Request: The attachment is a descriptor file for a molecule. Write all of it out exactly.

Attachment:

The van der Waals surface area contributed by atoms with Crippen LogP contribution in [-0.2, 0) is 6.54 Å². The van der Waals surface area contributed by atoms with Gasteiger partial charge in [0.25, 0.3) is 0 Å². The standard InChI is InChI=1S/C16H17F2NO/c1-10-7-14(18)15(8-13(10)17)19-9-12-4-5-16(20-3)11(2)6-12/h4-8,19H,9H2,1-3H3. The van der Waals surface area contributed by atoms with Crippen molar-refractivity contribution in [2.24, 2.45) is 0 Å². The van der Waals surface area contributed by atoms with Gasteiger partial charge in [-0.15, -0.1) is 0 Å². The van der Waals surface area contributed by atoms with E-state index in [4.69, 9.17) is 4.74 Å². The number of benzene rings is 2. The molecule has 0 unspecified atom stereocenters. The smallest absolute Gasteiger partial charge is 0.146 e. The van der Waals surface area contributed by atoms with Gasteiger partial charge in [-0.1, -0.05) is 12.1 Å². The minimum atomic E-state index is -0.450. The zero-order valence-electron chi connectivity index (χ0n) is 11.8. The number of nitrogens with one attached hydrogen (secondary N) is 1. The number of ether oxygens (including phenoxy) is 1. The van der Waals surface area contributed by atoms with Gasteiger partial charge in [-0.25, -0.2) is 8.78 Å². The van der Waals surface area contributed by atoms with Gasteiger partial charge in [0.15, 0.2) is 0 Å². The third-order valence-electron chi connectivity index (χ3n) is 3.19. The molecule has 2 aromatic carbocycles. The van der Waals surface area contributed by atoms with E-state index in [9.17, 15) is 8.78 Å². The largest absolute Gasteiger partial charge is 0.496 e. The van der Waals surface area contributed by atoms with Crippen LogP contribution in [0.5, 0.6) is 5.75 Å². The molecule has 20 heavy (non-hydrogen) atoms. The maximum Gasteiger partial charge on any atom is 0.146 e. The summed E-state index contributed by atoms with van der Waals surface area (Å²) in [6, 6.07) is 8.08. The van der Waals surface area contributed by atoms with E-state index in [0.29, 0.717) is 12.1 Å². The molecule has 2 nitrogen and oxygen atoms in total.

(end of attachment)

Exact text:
The van der Waals surface area contributed by atoms with Crippen LogP contribution in [-0.2, 0) is 6.54 Å². The van der Waals surface area contributed by atoms with Gasteiger partial charge in [0.25, 0.3) is 0 Å². The standard InChI is InChI=1S/C16H17F2NO/c1-10-7-14(18)15(8-13(10)17)19-9-12-4-5-16(20-3)11(2)6-12/h4-8,19H,9H2,1-3H3. The van der Waals surface area contributed by atoms with Crippen molar-refractivity contribution in [2.24, 2.45) is 0 Å². The van der Waals surface area contributed by atoms with Gasteiger partial charge in [-0.15, -0.1) is 0 Å². The van der Waals surface area contributed by atoms with E-state index in [4.69, 9.17) is 4.74 Å². The number of benzene rings is 2. The molecule has 0 unspecified atom stereocenters. The smallest absolute Gasteiger partial charge is 0.146 e. The van der Waals surface area contributed by atoms with Gasteiger partial charge in [-0.1, -0.05) is 12.1 Å². The minimum atomic E-state index is -0.450. The zero-order valence-electron chi connectivity index (χ0n) is 11.8. The number of nitrogens with one attached hydrogen (secondary N) is 1. The number of ether oxygens (including phenoxy) is 1. The van der Waals surface area contributed by atoms with Gasteiger partial charge in [-0.25, -0.2) is 8.78 Å². The van der Waals surface area contributed by atoms with Gasteiger partial charge in [0.15, 0.2) is 0 Å². The third-order valence-electron chi connectivity index (χ3n) is 3.19. The molecule has 2 aromatic carbocycles. The van der Waals surface area contributed by atoms with E-state index in [9.17, 15) is 8.78 Å². The largest absolute Gasteiger partial charge is 0.496 e. The van der Waals surface area contributed by atoms with Crippen LogP contribution in [0.5, 0.6) is 5.75 Å². The molecule has 20 heavy (non-hydrogen) atoms. The maximum Gasteiger partial charge on any atom is 0.146 e. The summed E-state index contributed by atoms with van der Waals surface area (Å²) in [6, 6.07) is 8.08. The van der Waals surface area contributed by atoms with E-state index in [0.29, 0.717) is 12.1 Å². The molecule has 2 nitrogen and oxygen atoms in total.